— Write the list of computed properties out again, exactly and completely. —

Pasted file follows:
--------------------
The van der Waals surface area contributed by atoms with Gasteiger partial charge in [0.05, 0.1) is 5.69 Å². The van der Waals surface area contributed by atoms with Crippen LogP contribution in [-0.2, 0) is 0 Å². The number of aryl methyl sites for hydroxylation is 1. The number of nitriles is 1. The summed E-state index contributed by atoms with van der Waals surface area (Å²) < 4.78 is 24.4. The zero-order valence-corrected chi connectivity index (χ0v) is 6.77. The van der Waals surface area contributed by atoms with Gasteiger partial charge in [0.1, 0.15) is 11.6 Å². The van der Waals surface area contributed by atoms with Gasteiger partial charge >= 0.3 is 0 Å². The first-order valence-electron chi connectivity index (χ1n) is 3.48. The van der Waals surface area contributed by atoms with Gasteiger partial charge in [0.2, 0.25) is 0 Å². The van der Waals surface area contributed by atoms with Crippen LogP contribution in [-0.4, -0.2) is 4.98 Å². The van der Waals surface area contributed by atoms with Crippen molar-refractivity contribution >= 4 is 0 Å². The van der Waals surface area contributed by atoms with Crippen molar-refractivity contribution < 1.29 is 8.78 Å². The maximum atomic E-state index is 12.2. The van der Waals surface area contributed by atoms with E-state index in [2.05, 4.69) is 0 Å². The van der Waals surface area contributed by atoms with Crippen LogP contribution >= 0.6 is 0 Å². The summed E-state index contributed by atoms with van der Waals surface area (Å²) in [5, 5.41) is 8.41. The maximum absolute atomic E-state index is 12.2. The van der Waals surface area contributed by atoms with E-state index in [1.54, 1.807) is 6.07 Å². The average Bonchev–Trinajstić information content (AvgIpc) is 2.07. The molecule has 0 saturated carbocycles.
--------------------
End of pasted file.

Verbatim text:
The van der Waals surface area contributed by atoms with Gasteiger partial charge in [0.05, 0.1) is 5.69 Å². The van der Waals surface area contributed by atoms with Crippen LogP contribution in [-0.2, 0) is 0 Å². The number of aryl methyl sites for hydroxylation is 1. The number of nitriles is 1. The summed E-state index contributed by atoms with van der Waals surface area (Å²) < 4.78 is 24.4. The zero-order valence-corrected chi connectivity index (χ0v) is 6.77. The van der Waals surface area contributed by atoms with Gasteiger partial charge in [0.1, 0.15) is 11.6 Å². The van der Waals surface area contributed by atoms with Gasteiger partial charge >= 0.3 is 0 Å². The first-order valence-electron chi connectivity index (χ1n) is 3.48. The van der Waals surface area contributed by atoms with Gasteiger partial charge in [0.2, 0.25) is 0 Å². The van der Waals surface area contributed by atoms with Crippen LogP contribution in [-0.4, -0.2) is 4.98 Å². The van der Waals surface area contributed by atoms with Crippen molar-refractivity contribution >= 4 is 0 Å². The van der Waals surface area contributed by atoms with Crippen molar-refractivity contribution < 1.29 is 8.78 Å². The maximum atomic E-state index is 12.2. The van der Waals surface area contributed by atoms with E-state index in [2.05, 4.69) is 0 Å². The van der Waals surface area contributed by atoms with Crippen LogP contribution >= 0.6 is 0 Å². The summed E-state index contributed by atoms with van der Waals surface area (Å²) in [5, 5.41) is 8.41. The maximum absolute atomic E-state index is 12.2. The van der Waals surface area contributed by atoms with E-state index in [1.54, 1.807) is 6.07 Å². The average Bonchev–Trinajstić information content (AvgIpc) is 2.07. The molecule has 0 saturated carbocycles.